Yet another shining example of why brands should have communication at the heart of everything they do and a PR team around the boardroom table.

Anyway, I digress.

As a former Yorkshire Dales Lass and someone who is an eager supporter of farm shops, I think this situation is a dead cert for those who are willing to use it to their advantage.  I can just picture it now, a big billboard sized poster with the strap line ‘Our horses are here for riding only’ or ‘A farm shop where beef is beef and proud of it’ with a cow looking proudly at the camera.

There are so many quirky and cost effective things you could do with this situation to reinforce the commitment by farm shops to provide fresh produce to customers. This is a real opportunity for those who want to shout about the need to buy fresh and to buy British.

I wonder who will take the bull by the horns and be first past the post with a campaign that will take a negative and use it to their advantage. I’ll have a side bet that it won’t be long before we see one of the local farm shops in the West Yorkshire area putting a few well-placed puns out there.

Has anyone seen any great examples of smaller brands and businesses using this ‘cash cow’ (or should that be horse?) to their advantage? I can’t wait to see them.

An agency with an office and proud of it!

There has been a lot of noise in the media recently with regards to the benefits to a ‘team’ that work entirely from home. An office-less environment for a business may be something that some of us gasp at but when you think about it from a commercial perspective it makes perfect sense.

There are others of course who will spend all day arguing that in a world of modern technology with smart phones, apps, iPads, online conferencing, skype and any other social media tools you choose to use for business there is no need for an office and there is an argument to back this theory up.

Not only will you have no rent to pay, as such, but you get to work from the comfort of your own home, which has been proven (in some cases) to deliver greater outputs and actually increase productivity. So you have significantly fewer costs and more work gets done – happy days.

Now the other side to this, and the part that I find particularly hard to get my head around, is what I think makes a company a real success – the team. Although you will still work for a brand and business – and there’s nothing to suggest you can’t develop this remotely – I can’t see how you would build the camaraderie which comes from working together in an office.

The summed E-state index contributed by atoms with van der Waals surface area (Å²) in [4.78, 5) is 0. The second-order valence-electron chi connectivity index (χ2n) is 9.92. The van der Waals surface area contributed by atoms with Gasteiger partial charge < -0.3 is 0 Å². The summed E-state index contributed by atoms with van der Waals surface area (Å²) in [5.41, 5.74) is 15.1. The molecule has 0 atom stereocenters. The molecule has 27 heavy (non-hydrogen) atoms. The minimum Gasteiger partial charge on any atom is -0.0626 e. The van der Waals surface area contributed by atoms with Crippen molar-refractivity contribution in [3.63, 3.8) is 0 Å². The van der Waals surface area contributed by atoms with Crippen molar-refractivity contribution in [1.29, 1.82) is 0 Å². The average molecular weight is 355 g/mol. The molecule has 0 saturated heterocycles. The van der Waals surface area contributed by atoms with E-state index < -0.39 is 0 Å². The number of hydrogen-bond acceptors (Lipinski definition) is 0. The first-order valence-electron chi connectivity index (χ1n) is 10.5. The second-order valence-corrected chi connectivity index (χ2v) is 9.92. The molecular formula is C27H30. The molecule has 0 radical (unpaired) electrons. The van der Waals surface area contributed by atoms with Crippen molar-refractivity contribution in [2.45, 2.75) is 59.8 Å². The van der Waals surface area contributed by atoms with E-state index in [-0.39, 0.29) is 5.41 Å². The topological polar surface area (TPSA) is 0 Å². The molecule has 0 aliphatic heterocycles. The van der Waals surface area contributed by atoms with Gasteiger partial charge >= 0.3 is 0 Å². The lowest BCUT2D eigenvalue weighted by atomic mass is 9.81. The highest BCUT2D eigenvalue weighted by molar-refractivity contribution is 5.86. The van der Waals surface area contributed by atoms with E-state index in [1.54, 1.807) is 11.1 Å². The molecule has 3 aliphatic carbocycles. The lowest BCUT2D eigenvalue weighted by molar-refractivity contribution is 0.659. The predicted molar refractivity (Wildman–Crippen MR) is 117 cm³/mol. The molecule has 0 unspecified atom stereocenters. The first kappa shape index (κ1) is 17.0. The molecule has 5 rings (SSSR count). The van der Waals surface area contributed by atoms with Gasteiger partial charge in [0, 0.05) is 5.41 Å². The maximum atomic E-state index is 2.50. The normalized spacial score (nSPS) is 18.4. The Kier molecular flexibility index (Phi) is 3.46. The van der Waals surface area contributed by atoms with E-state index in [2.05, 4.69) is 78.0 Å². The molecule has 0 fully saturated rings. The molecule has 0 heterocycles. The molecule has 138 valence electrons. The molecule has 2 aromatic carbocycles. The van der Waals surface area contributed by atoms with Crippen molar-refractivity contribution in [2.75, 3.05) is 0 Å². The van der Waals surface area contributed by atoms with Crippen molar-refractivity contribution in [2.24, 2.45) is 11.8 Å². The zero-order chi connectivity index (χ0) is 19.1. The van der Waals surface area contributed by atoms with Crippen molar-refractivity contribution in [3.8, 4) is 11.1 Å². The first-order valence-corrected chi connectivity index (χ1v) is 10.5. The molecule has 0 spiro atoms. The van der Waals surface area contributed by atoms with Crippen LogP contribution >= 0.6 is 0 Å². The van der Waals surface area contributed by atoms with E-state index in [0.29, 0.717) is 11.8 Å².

I feel that working remotely would lose some of the personality that makes a brand individual and unique. Take Innocent smoothies as a great example, when you speak to people about the brand there is little doubt the conversation will get back to their famous offices, which have faux grass carpets, comfy seating areas and an invitation for anyone passing by to simply drop in.

Without an office Innocent wouldn’t have the opportunity to use such a great marketing tool. It is simple and very, very effective.

Some companies will never be able to run from home due to the nature of what they do however as the director of a PR agency that could quite easily pack up and refurb the back bedroom I think I would miss my colleagues, the chat and banter that comes with everyday office life.

When you have people surrounding you they become your support. Without that, I would feel like any other person, working for any other business but when I work for Open Communications I understand our vision, values and how we all use our skills to give our clients a totally unique service because that service comes from us all and part of that is as a result of the environment we work in.

You could even put this down to the nature, nurture debate but let’s not get into that!

HR magazine have written a great feature about the future of work being mobile and although in theory this is great I do hope in practice people will recognise that there are huge pitfalls to this approach.

The article suggests that people who work from home get a better work / life balance however I would dispute this, as those I know who work from home are logged on at all hours because it’s simple to do so and when you live and work from your office it’s more difficult to draw a line between the two.